THE OTHER concern is more basic: Where is all of this headed? The IDF has spent some time pondering why the Palestinian people have remained quiet when the Middle East is rumbling around them. Hosni Mubarak has been toppled in Egypt, as has Zine El Abidine Ben Ali in Tunisia; riots and unrest continue to rage in Libya, but in Ramallah, Jenin, Tulkarm and Jericho things are quiet, almost too quiet.

The concern is that after the PA elections – currently scheduled for September – the situation could dramatically change. If the disconnect between the PA and Israel continues and negotiations are not renewed, the IDF fears the PA will change its tactics and begin to allow the Palestinian people to hold massive demonstrations throughout the West Bank.

At the same time, the current assessment is that security coordination will continue, since Hamas is a threat to Fatah’s regime.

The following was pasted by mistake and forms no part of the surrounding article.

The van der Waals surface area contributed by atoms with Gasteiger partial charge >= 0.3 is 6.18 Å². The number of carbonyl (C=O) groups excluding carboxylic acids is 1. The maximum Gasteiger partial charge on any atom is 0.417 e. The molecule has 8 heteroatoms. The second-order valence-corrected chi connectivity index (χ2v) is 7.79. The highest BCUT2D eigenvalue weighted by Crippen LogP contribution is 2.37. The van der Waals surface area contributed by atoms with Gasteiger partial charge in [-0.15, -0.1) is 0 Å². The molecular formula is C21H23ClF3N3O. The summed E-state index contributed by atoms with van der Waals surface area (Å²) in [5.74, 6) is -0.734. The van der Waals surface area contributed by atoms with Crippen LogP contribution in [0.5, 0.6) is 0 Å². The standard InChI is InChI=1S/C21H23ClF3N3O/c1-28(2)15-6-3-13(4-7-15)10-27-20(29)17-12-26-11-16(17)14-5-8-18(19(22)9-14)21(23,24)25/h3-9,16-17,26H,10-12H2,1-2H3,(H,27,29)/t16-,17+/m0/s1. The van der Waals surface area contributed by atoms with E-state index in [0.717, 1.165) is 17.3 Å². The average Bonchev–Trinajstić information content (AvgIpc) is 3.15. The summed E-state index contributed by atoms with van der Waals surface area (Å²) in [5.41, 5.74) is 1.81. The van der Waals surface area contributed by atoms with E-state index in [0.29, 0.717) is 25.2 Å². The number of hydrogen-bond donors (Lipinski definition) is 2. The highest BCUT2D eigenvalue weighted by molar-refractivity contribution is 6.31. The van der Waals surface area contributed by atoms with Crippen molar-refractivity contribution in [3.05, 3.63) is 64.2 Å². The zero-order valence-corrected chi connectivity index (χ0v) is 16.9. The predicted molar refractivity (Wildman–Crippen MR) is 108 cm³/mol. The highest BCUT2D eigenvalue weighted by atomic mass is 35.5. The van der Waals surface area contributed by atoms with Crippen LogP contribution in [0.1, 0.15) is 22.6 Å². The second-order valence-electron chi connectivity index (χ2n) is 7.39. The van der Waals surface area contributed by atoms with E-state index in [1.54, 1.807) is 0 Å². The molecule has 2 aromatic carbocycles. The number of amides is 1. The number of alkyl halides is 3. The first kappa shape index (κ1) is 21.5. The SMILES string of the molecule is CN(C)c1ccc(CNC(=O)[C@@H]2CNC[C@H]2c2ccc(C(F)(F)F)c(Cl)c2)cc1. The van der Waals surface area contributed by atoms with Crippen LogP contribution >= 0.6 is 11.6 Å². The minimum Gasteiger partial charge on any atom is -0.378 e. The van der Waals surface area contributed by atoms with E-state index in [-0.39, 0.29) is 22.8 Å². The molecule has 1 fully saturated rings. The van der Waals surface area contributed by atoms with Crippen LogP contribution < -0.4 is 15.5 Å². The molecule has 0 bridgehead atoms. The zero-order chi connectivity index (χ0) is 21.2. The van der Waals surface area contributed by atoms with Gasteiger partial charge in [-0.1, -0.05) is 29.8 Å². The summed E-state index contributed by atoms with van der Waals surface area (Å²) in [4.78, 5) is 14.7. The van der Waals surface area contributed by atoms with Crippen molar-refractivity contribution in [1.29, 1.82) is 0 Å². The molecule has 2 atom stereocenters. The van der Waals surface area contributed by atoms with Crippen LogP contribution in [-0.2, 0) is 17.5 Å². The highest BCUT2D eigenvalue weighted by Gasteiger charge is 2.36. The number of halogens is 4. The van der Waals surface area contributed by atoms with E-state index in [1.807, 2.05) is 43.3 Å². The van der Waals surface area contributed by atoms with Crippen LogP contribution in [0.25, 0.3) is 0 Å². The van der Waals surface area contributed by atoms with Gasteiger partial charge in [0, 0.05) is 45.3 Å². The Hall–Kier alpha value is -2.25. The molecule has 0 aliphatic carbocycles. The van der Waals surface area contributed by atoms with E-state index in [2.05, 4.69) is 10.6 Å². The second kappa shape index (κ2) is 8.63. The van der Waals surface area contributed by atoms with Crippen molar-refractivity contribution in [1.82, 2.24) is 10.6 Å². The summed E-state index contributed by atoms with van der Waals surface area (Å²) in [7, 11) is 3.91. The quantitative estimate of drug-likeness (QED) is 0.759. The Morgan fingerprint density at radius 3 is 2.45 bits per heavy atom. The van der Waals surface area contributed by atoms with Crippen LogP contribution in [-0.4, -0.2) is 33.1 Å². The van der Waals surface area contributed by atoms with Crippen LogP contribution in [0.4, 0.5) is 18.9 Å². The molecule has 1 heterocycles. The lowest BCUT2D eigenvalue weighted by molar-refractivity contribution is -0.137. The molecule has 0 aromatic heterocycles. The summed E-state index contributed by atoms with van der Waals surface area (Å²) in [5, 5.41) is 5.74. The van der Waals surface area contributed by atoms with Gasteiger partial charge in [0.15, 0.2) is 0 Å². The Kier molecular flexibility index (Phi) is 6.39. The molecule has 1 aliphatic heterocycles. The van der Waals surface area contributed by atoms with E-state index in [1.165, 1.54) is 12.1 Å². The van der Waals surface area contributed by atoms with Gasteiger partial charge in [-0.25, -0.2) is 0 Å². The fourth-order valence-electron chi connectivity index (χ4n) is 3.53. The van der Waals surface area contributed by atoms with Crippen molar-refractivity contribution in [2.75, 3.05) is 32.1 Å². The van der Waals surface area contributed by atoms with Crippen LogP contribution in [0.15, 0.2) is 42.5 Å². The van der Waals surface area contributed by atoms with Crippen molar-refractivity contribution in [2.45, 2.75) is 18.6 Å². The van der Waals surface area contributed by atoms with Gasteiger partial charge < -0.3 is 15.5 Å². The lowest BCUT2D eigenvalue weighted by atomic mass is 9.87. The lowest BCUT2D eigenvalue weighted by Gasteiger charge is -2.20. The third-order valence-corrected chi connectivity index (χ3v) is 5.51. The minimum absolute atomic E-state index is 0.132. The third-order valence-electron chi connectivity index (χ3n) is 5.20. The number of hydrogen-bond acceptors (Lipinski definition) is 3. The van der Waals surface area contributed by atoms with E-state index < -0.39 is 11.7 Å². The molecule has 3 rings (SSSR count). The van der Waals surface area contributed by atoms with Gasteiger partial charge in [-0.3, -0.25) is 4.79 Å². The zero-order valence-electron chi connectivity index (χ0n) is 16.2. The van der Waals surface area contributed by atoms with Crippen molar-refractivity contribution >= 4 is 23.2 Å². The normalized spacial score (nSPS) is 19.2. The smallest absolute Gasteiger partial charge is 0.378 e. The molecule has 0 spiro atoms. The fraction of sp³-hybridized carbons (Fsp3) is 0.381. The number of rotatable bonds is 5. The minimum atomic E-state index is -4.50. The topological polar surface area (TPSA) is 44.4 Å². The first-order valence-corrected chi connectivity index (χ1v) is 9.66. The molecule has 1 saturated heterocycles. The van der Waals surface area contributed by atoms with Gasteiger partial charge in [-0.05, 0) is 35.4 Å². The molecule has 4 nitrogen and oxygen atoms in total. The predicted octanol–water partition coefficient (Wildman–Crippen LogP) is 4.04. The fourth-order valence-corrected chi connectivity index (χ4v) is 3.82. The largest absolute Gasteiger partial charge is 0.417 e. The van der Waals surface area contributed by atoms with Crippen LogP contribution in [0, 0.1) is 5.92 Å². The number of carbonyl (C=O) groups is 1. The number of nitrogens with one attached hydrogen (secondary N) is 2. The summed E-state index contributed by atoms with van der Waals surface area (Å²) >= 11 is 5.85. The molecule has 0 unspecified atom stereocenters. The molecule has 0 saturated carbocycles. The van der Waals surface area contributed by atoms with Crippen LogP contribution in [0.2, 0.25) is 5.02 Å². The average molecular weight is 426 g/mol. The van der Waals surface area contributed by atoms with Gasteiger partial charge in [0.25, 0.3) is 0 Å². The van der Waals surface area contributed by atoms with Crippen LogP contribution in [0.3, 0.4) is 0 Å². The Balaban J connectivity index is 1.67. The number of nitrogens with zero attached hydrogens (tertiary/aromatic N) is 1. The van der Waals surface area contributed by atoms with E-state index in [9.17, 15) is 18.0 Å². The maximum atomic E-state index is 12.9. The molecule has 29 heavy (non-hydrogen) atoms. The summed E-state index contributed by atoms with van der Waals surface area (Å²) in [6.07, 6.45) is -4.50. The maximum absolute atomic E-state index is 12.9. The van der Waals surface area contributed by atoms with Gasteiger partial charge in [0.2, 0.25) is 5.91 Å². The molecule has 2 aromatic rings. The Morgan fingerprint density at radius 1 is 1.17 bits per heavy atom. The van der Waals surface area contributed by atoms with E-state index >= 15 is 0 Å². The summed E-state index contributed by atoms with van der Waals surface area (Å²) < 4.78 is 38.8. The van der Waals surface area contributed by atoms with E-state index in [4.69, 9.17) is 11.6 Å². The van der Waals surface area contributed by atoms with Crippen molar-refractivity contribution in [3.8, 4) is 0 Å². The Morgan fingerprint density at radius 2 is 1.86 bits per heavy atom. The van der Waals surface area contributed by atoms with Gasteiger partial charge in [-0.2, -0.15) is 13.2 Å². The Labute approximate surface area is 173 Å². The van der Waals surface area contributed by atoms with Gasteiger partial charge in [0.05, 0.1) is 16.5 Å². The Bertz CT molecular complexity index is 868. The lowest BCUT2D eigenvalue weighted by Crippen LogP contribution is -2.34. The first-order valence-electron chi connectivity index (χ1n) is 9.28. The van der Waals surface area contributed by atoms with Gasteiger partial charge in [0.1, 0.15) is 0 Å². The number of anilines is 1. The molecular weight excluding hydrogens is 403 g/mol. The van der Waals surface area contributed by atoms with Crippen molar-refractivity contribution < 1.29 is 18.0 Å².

If there are massive demonstrations throughout the West Bank and the IDF intervenes – for example, if a march gets too close to a Jewish settlement – and people are injured or even killed, Israel will likely face massive international criticism.

FOR THIS reason, regional brigade commanders have instructed officers to hold mental preparation seminars for their soldiers to review the rules of engagement and ensure they will not use violence when there are alternatives.

The IDF is also in talks with the Border Police about establishing rapid response teams which can be quickly deployed throughout the West Bank to contain protests, and is also identifying lookout points where surveillance teams can keep an eye on developments in Palestinian cities and towns.